The Trust Register-Do you know your duties if you are dealing with the administration of an estate?
In October 2020, amendments to the Money Laundering Regulations came into force introducing new rules extending the scope of The Trust Register (TRS) so that it applies to a wider range of trusts, both based in the UK and some non-UK Trusts regardless of whether or not the trust is liable to pay tax.
Relevant trusts must register with TRS if they are liable to UK taxation in any year.
Although estates themselves are not subject to registration, in some instances Personal Representatives will need to register the estate, for example, if they are selling property worth £500,000 or more. Bearing in mind local property prices, many Personal Representatives may be caught and may be unaware of their obligations.
There are deadlines for registration of new and existing trusts; for existing non-taxable trusts that have not yet been registered this is 1 September 2022.
Trustees are also required to ensure the TRS is kept up to date, and again there are deadlines for doing so.
Types of trusts
The most common type of trust that needs to be registered is an “express trust”. These include bare trusts, discretionary trusts, interest in possession trusts (if created on death they are excluded from registration for two years as with other will trusts), protective trusts, pilot trusts (often set up to receive pension benefits) created before 6 October 2020 containing more than £100, and pilot trusts created after 6 October 2020 regardless of amount held.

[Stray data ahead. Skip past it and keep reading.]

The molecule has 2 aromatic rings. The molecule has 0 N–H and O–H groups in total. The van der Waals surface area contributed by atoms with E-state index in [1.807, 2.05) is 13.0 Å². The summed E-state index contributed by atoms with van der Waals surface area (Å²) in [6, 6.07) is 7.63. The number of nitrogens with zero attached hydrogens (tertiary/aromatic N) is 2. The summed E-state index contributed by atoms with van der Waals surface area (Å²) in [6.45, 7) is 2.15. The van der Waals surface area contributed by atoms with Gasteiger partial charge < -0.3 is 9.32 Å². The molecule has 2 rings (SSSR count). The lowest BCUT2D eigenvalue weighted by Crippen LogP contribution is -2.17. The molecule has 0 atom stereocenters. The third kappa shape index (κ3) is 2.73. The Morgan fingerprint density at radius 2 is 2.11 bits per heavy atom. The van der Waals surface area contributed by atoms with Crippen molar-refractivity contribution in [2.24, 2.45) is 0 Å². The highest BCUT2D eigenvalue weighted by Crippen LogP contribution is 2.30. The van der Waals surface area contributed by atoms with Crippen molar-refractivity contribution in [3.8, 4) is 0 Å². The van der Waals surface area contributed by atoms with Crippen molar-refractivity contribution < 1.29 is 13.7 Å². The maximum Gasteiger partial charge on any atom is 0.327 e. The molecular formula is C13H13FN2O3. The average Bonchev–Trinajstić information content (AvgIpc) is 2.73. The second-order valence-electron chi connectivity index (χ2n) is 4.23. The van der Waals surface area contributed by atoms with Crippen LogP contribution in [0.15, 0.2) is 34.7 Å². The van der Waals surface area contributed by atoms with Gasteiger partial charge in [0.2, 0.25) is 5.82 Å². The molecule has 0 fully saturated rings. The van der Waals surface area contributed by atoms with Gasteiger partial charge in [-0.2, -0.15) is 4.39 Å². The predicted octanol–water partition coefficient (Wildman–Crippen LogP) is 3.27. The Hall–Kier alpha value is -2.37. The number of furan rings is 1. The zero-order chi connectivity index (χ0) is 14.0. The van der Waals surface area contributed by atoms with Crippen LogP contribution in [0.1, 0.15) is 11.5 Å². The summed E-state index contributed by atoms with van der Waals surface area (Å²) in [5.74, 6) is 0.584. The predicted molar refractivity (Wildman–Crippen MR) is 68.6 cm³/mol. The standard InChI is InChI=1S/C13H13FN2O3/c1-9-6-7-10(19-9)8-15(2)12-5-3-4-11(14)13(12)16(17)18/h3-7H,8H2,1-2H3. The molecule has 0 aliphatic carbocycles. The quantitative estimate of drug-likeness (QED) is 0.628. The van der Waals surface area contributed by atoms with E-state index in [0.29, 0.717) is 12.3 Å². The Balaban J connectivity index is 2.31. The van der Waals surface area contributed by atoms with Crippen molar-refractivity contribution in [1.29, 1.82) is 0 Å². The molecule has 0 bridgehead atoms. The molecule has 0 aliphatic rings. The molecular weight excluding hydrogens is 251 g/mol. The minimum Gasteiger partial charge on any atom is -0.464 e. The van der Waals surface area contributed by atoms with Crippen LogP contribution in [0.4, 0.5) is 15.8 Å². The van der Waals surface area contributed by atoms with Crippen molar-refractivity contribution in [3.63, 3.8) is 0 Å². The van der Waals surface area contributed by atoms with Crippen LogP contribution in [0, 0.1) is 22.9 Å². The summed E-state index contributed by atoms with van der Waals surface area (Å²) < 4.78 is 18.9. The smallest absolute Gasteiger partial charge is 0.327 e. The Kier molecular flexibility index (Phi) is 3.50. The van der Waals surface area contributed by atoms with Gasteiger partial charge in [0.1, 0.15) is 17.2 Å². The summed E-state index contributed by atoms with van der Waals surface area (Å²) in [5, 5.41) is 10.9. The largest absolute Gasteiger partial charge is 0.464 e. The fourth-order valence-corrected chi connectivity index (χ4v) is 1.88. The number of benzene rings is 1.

Charitable trusts and Child Trust Funds do not have to register. Bereaved minor trusts and statutory trusts (created on an Intestacy) do not have to register as an express registrable trust but may have to register if they have a UK tax liability.
For trusts relating to land, eg where two or more people have bought a property together, where the Trustees and Beneficiaries are the same people, there is no requirement to register. However, if there is a Declaration of Trust in place and the Trustees/Legal Owners of the property are not the same as those with a beneficial interest then the trust is required to register.
This may occur where a third party has lent monies to assist with a property purchase and wishes to protect their investment, or, for example, children have assisted their parents to purchase a property under the Right to Buy Scheme.